Starved cone cells in the eye may nibble themselves to death in people with retinitis pigmentosa.
Even when a person experiences starvation, he doesn't think to start eating himself. But that's exactly what cells do when they are starved. Now, Howard Hughes Medical Institute researchers report that one of the reasons that the cells responsible for color vision die off in people with retinitis pigmentosa may be that the cells nibble themselves to death when starved of nutrients.
This finding helps to explain what drives the disease, which affects about one in 3,000 people in the United States. It also points toward possible new treatments, said Constance Cepko, an HHMI investigator at Harvard Medical School. Cepko is the senior author of a December 7, 2008, Nature Neuroscience article describing the research. Claudio Punzo, a postdoctoral fellow in Cepko's lab, performed most of the experiments described in the article.
Our evidence points toward lack of nutrition being a major problem in the cone cells.
Constance L. Cepko
In their experiments, Punzo and Cepko tracked changes in the retinal cells and some of the biochemical events that might lead to the death of rod and cone cells in genetically engineered mice that have a disease similar to retinitis pigmentosa. Rods and cones are specialized light-sensitive nerve cells that line the retina. They collect light and then send nerve signals that the brain interprets as vision. Rods mediate black and white vision and are used mainly at night. During the day, humans depend on cones for color vision.
In people with the genetic mutations that cause retinitis pigmentosa, rods and cone cells die. Usually the rods die first and the cones die later, leading to severe vision impairment. “People can get by reasonably well without rods,” said Cepko. “They just don't have night vision. The real loss of quality of life happens when the cones die. The cones are the cells we use in bright light--they give us color vision and they give us high acuity vision.”
In most cases of retinitis pigmentosa, the inherited genetic defects that cause the disease are only seen in the rod cells. That is, the cone cells don't need the genes that have been mutated. So researchers did not understand why the cone cells also die. “Yes, it's true their neighbors—the rods—are dying,” said Cepko. “That doesn't necessarily mean they have to die too. But they do.”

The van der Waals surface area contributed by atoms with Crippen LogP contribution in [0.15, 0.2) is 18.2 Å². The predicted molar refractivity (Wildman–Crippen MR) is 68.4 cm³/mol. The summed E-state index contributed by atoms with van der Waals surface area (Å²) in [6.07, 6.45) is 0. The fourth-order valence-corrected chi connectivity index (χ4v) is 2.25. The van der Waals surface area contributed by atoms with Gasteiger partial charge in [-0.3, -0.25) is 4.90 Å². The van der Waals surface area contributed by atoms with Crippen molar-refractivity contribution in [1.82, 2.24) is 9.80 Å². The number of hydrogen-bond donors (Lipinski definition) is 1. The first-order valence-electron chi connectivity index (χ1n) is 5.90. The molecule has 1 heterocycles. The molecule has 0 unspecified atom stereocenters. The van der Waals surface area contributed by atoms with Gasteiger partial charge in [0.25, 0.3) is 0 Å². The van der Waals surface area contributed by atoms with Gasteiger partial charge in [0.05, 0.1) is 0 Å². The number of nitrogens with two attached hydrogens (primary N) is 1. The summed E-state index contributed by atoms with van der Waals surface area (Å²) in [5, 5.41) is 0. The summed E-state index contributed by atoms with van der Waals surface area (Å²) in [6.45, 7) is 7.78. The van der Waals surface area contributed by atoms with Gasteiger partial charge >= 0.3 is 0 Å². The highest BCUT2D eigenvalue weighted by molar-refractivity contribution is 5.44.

To find out why, Punzo and Cepko studied four different strains of genetically engineered mice. Each strain develops retinitis pigmentosa at a different rate, but each loses its rods before losing its cones. The researchers looked for commonalities in the retinas of the four types of mice, trying to find molecular changes that stood out as the cones began to die.
“We asked, `What features do these four different mutant mice have in common when cones are starting to die?' It's a needle in the haystack question, and we were hoping we could make the haystack a little smaller,” said Cepko.
The researchers used RNA microarrays to measure how much of each gene is expressed inside the cone cells. With the help of Karl Kornacker at Ohio State University, who performed some of the statistical analyses, they found that genes involved in basic cellular metabolism started to go haywire as the cones began to die. In particular, they noticed changes in a lynchpin complex called mTOR—a group of proteins that acts as a hunger gauge for the cell. Clues from mTOR and related genes told the researchers that the cone cells were starving. They likely lacked glucose, and in turn they began to eat themselves, a process called autophagy.
“The cell is hungry and it doesn't have enough nutrition. So it goes through a self-digestion process,” said Cepko. “That's sort of a last ditch effort. Cells can't do that for very long, or they'll die.”
To see if they could reverse the death of cone cells, the researchers gave some of the mice extra insulin, a signal that tells cells there's plenty of glucose around. As a comparison, they depleted insulin in other mice. The cone cells survived longer than usual in the mice that received extra insulin, and those cells died faster in the mice lacking insulin. These experiments suggested that the researchers were on the right track and that the cone cells' lack of nutrition might lead it down a self-destructive path, said Cepko.
Despite the results of these studies, Cepko is not proposing that insulin injections should be a treatment for retinitis pigmentosa. This is because the cone cells die eventually, even in mice given extra insulin. “Insulin temporarily fools the cells and maybe slows down their self-digestion,” said Cepko. “The cells live a little longer, but the long-term problem--the lack of nutrition--has not been addressed.”
Cepko thinks that other co-factors, such as oxygen radicals, may also contribute to the death of the cone cells. “Our evidence points toward lack of nutrition being a major problem in the cone cells,” she said. “But until we can actually save the cones by addressing the nutrition problem—and save them in a real long-term way—I can't know how important it is relative to other possible factors.”
Cepko's lab is now trying to sort out why the cone cells don't receive the nutrition they need. They're focusing on a structure called the retinal pigment epithelium, which contains cells that feed nutrients to rods and cones. When the rod cells die--there are many more rods than cones-- the support cells of the retinal pigment epithelium collapse and become misshapen. This may explain the fundamental nutrition problem, said Cepko.
She hopes that other researchers take note of their findings. “The exciting thing for us is that this is a new idea, these are new therapeutic targets that could lead to new treatments,” she said.